2. Choose a Broker

There are many right ways to go about this choice — and a lot of wrong ones.

You’re looking for a few things in a broker. Timely execution is critical. The bigger brokers trade in volume, so they can usually get you fills on your orders. You never want to be stuck in a position without an exit plan.

E-Trade, one of the brokers I use, averages less than a second on its executions.

You want to understand a broker’s fees and how they can affect the types of trades you want to make. Commissions on trades have gone down across the board, to $0 in many cases. If you want to short sell — which, again, I don’t recommend — you’ll be paying fees.

Short sellers also want to be able to borrow shares.

Access to markets is important. Make sure your broker is able to buy OTC stocks if you want to trade penny stocks. If you pick the wrong broker, you can miss out on many of the small-cap penny stocks that I love to trade. These unpredictable stocks make for many of my favorite plays.

The last thing to look at is the platform. Many brokers provide you with decent stock screening capabilities. And many will link your portfolio to a news feed.

Of course, these trading tools become redundant when you follow my most important advice. Get yourself the best trading platform you can. For me, that’s StocksToTrade, the trading platform I helped to design. In my opinion, it’s got everything a trader could want. Try it here for 14 days for just $7.

There are a lot of choices out there. Take the time to find the right one.

3. Study, Study, Study

This is the most important step. I’m not gonna tell you how to pull that trigger just yet. Here’s what I recommend:

You can do all these for no cost. 

4. Find Your Play

This is the point when all your ‘stocks for beginners’ research comes together and you start trading.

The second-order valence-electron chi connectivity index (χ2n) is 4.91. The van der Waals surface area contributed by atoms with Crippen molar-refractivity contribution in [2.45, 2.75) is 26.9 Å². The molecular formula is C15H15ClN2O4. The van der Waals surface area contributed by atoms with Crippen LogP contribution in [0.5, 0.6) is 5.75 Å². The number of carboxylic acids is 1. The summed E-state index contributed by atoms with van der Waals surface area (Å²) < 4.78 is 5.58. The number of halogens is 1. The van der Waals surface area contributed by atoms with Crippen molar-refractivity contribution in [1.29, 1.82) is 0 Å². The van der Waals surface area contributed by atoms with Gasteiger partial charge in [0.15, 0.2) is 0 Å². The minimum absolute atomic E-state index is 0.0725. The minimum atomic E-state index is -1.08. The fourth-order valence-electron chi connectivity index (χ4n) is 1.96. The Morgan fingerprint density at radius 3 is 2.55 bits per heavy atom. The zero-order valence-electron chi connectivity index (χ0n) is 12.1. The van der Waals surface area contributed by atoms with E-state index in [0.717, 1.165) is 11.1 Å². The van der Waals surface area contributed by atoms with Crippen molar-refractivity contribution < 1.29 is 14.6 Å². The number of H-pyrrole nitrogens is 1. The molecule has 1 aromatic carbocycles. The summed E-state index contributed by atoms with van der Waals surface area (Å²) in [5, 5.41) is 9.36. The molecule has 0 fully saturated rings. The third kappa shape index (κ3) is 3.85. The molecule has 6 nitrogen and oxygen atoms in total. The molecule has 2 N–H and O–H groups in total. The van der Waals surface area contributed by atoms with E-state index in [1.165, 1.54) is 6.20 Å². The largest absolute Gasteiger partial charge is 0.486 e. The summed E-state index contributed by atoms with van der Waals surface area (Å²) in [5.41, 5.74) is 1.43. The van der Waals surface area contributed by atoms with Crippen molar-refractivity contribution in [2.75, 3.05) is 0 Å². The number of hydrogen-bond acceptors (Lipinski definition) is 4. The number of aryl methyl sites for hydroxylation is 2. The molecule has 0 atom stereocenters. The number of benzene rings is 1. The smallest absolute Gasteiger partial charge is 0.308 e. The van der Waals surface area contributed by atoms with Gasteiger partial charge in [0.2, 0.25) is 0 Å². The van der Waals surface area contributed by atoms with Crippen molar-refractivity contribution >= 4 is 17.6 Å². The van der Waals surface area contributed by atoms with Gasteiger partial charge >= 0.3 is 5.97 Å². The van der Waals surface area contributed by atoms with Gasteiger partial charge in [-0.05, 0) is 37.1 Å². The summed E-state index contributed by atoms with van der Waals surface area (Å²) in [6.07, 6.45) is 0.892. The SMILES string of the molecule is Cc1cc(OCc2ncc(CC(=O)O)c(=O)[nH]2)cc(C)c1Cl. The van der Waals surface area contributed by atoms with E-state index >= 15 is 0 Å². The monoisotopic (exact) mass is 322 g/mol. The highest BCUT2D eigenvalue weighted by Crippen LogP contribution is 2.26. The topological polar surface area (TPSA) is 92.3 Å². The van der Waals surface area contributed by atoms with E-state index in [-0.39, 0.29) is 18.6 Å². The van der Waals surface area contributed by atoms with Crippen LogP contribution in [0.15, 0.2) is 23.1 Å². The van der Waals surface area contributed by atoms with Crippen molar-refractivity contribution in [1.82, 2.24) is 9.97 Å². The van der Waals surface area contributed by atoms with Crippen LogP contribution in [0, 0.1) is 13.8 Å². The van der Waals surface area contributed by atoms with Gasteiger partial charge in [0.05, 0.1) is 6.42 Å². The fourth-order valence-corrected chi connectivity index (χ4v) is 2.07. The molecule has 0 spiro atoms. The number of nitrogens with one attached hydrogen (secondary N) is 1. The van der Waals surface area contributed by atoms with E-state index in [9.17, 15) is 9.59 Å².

You’ve learned the basics

… identified which patterns fit you best.

… and you’ve made your trading plan and you’re ready to go.

This is the point when you want to put some skin in the game. Trading is unlike anything else. Well, maybe it’s like skydiving, only your chute doesn’t open sometimes.

You can’t know how you’ll react. You’ve got to start getting some experience.

2 of the Best Stocks for Beginners to Watch in 2021

best stocks to beginners
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Instead of picks, I want to show you two stocks that are interesting for a number of reasons. I use technical analysis to find support and resistance levels for stocks. This helps me see patterns in their price movement.

I like former runners. I avoid stocks that practice dilution.

These are some stocks that pass the smell test so far. You can add these to a watchlist or you can learn from my notes and go find your own stocks to watch … Check the patterns, the catalyst, volume to learn the process.

American Battery Metals Corp (OTCQB: ABML)

At the end of September, Tesla (NASDAQ: TSLA) made some news that created ripples. On “Battery Day,” CEO Elon Musk spoke of the need to create a domestic supply chain for battery metals. The next week, the company announced a deal where Piedmont Lithium Ltd. (NASDAQ: PLL) would supply their lithium for five years.

This isn’t nothing. Tesla has been one of the hottest stocks throughout 2020. Electric vehicle (EV) stocks have been one of the hottest sectors.

The same day the Piedmont Lithium news broke, ABML spiked in sympathy. This happened all over the sector.

But if you look further back, ABML had been on a tear with a clean breakout.

I’ll keep watching this stock especially with the action in the EV sector. It’s been a dip buy before, and it’s got potential for that again.

stocks for beginners abml chart
ABML chart: 6-month, daily candle — courtesy of StocksToTrade.com

Sunworks Inc. (NASDAQ: SUNW)

This next stock has given a master class on volatility.

If you’re going to trade like I do, you’ll come to love volatility. Don’t know why? Watch my no-cost “Volatility Survival Guide” to find out and prepare for it.

Sunworks was a sympathy play to SPI Energy Co Ltd (NASDAQ: SPI). SPI spiked from $1.07 to $32.47 on September 23, when it announced a new EV division.

Sunworks rose that day and the following one. Then it suffered a pullback when it shared a delisting notice it had received from Nasdaq.

This stock is a great lesson in riding a stock’s hype. Hype can help you as a trader, as long as you don’t get taken in by it.